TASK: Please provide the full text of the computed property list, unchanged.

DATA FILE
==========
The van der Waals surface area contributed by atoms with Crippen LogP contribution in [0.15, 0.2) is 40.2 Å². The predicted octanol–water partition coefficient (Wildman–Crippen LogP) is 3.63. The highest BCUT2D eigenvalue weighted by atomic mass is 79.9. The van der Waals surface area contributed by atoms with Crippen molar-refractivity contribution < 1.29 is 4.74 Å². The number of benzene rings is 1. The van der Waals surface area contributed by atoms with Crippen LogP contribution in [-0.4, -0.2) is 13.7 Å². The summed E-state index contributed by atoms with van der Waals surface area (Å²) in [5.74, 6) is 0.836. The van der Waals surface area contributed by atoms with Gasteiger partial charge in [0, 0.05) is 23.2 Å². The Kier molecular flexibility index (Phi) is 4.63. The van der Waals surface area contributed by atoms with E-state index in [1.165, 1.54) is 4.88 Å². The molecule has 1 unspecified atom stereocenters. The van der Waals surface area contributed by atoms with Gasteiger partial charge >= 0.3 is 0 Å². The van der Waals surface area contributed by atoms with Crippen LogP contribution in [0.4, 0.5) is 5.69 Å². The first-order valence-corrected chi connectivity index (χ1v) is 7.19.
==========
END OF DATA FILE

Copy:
The van der Waals surface area contributed by atoms with Crippen LogP contribution in [0.15, 0.2) is 40.2 Å². The predicted octanol–water partition coefficient (Wildman–Crippen LogP) is 3.63. The highest BCUT2D eigenvalue weighted by atomic mass is 79.9. The van der Waals surface area contributed by atoms with Crippen molar-refractivity contribution < 1.29 is 4.74 Å². The number of benzene rings is 1. The van der Waals surface area contributed by atoms with Crippen LogP contribution in [-0.4, -0.2) is 13.7 Å². The summed E-state index contributed by atoms with van der Waals surface area (Å²) in [5.74, 6) is 0.836. The van der Waals surface area contributed by atoms with Gasteiger partial charge in [0, 0.05) is 23.2 Å². The Kier molecular flexibility index (Phi) is 4.63. The van der Waals surface area contributed by atoms with E-state index in [1.165, 1.54) is 4.88 Å². The molecule has 1 unspecified atom stereocenters. The van der Waals surface area contributed by atoms with Gasteiger partial charge >= 0.3 is 0 Å². The van der Waals surface area contributed by atoms with Crippen LogP contribution in [0.4, 0.5) is 5.69 Å². The first-order valence-corrected chi connectivity index (χ1v) is 7.19.